Out of the shadow the shadow came
With two things only: the sentence and the name.
No, it wasn’t yours, and that was a shame;
Still I have them written: the sentence and the name.

I walked up to you; you were shy and tame,
But soon it came down to the sentence and the name.
I wrote you a poem, but this was not your game.
Now I have just these: the sentence and a name.

You made yourself clear; difficulty’s not to blame;
I understood the sentence; I understood the name;
Now I understand you’re gone, lost, lost to fame!
By writing that one sentence, and affixing your dear name.


  1. Aaron Asphar said,

    December 4, 2010 at 7:58 pm

    I’m personally not clear how people arn’t nausiated by this pat rhyme as much as I am. This rhyme is utter dead aesthetic tautology. It groans from one obvious staid trope to another. The free and frayed sensuous rhythms of ee commings whipes the flaw with this triumphantly forgettable crust of money, weakness and anachronistic cliche’s. You have educated me; I didn’t think the death throws of this kind of shit were still ‘throwing’. Ponce anyone?

  2. thomasbrady said,

    December 5, 2010 at 1:47 am

    anyhow town of the many fickle


    (blew everyone)


    to love

    (what is it, love, to begin?)


    we’ll score

    here at



  3. Noochness said,

    December 5, 2010 at 11:29 am

    Dear Ezra,

    You died. Class dismissed. All that noise.
    Well the Jews they’re still with us—
    one of ’em’s my worst enemy:
    My plot to dictate the economy goes badly.
    The elders screen my calls, ignore my counsel.
    And goyim look down their button noses
    at you, with your hypersonic booms and busts
    of meaning,
    oy! your screwball scholarship du jour.
    In their pacific eyes,
    you may
    be a bit of a Jew yourself.

    Your schoolgirl crush on Mussolini—
    poet’s tears on seaside sand,
    another day and no letter in return!
    No wonder the sky ball leaks red fire
    and drowns itself in the bay….


    • thomasbrady said,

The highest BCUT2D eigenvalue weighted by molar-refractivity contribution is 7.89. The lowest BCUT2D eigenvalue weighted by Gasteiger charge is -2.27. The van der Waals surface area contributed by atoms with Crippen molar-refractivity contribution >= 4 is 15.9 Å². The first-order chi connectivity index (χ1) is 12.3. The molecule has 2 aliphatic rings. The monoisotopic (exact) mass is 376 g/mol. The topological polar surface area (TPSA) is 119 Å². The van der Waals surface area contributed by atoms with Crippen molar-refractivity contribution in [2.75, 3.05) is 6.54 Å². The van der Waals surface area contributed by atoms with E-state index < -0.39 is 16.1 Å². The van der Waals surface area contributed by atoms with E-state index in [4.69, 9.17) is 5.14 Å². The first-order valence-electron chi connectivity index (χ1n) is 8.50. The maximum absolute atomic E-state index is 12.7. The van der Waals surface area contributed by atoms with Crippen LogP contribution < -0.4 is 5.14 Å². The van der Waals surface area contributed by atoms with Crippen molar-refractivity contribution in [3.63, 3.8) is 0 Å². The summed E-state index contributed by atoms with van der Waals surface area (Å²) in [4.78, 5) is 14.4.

December 5, 2010 at 3:36 pm

      “schoolgirl crush on Mussolini…”

      When will the ignorant romanticizing of Pound end?

      Ezra Pound was 47 years old when he met Mussolini in 1933, the guy old man Ezra called “boss.”

      schoolgirl crush?? LOL that’s what the pound-ites want you to believe.

      Modernist scholars can’t smell shit when it’s right under their nose.

      Why don’t the modernist scholars and pound-worshipers look into close Pound associates John Quinn, the lawyer, and Ford Madox Ford, the WW I War Propaganda Minister, and their connections and their politics?


      Aww, Pound was so cute…

  4. Aaron Asphar said,

    December 5, 2010 at 1:29 pm

    To my utter surprise there is a poem is on this thread with great merit! I will now proceed to do a chicken dance and jump out the window. Good bye – see you in a minute! knnkn____________________________

  5. Aaron Asphar said,

    December 5, 2010 at 1:33 pm

    Actually a great deal of merit.

    • thomasbrady said,

      December 5, 2010 at 3:08 pm

      I’m not sure we should trust the literary judgment of one who can’t write two coherent sentences in a row.

  6. BoringShyTVCritic said,

    December 6, 2010 at 12:46 pm

    Aaron, do yerself a favor & fuck off out the big grrls playground, luv – up yrs ye stupid cnut, before we stick our boot all over ye & go in hard, if that’s what yer fucking want ye nut kohl thin hairy shirt lifting airy fairy phat gay fuck, puff away and don’t return or i will personally spill some more shit about ye yer nomark ars whole faux token of fuck all exciting here, dickhead, so go on, fuck off, before I send in the Scarriet spooks and goon gurning like a fuckwit, you, stupid teary cnut, up yrs i said, up your shit & get interesting or do yerself a favor, drop dead ye thick tunc

  7. Aaron Asphar said,

    December 6, 2010 at 3:03 pm

    Well, we can see how the boring shy TV critics sublimates his anger issues. He criticises that which is deeper then him (or her, but I refuse to beleive a woman could be so flacid.

  8. Aaron Asphar said,

    December 6, 2010 at 3:04 pm

    Anyway, I note no-one has come to defend this or any other of his poems. Might we draw an inference from that?

  9. thomasbrady said,

    December 6, 2010 at 3:58 pm

    Very few actually defend poems unless there’s some sort of favoritism involved.

    #1 On critique panels, or classes, or sites: you say you like a poem in hopes the poet will, in turn, like yours.

    #2 Among literary circles or cliques: you promote a poem for the sake of your circle or clique; for instance, the textbook “Understanding Poetry” promoted Pound and Williams because the editors were part of the Modernist/New Critic/Fugitive clique which included Pound and Williams. #2 is simply a more organized and clandestine version of #1.

    There is no other reason to defend a poem. To do so for any other reason is to claim for yourself amateur or ‘loser’ status, and for this reason, it is just not done, unless occasionally by “amateurs and losers,” and this kind of “praise” ultimately damages the reputation of the poem, doing the very reverse of what it intended.

    Even love needs to follow the rules.

    “The Sentence and the Name” needs little defense; it takes as its subject a linguistic duality and how that subject plays out socially, and in terms of sound.

    A “social sound” is precisely what a poem is.

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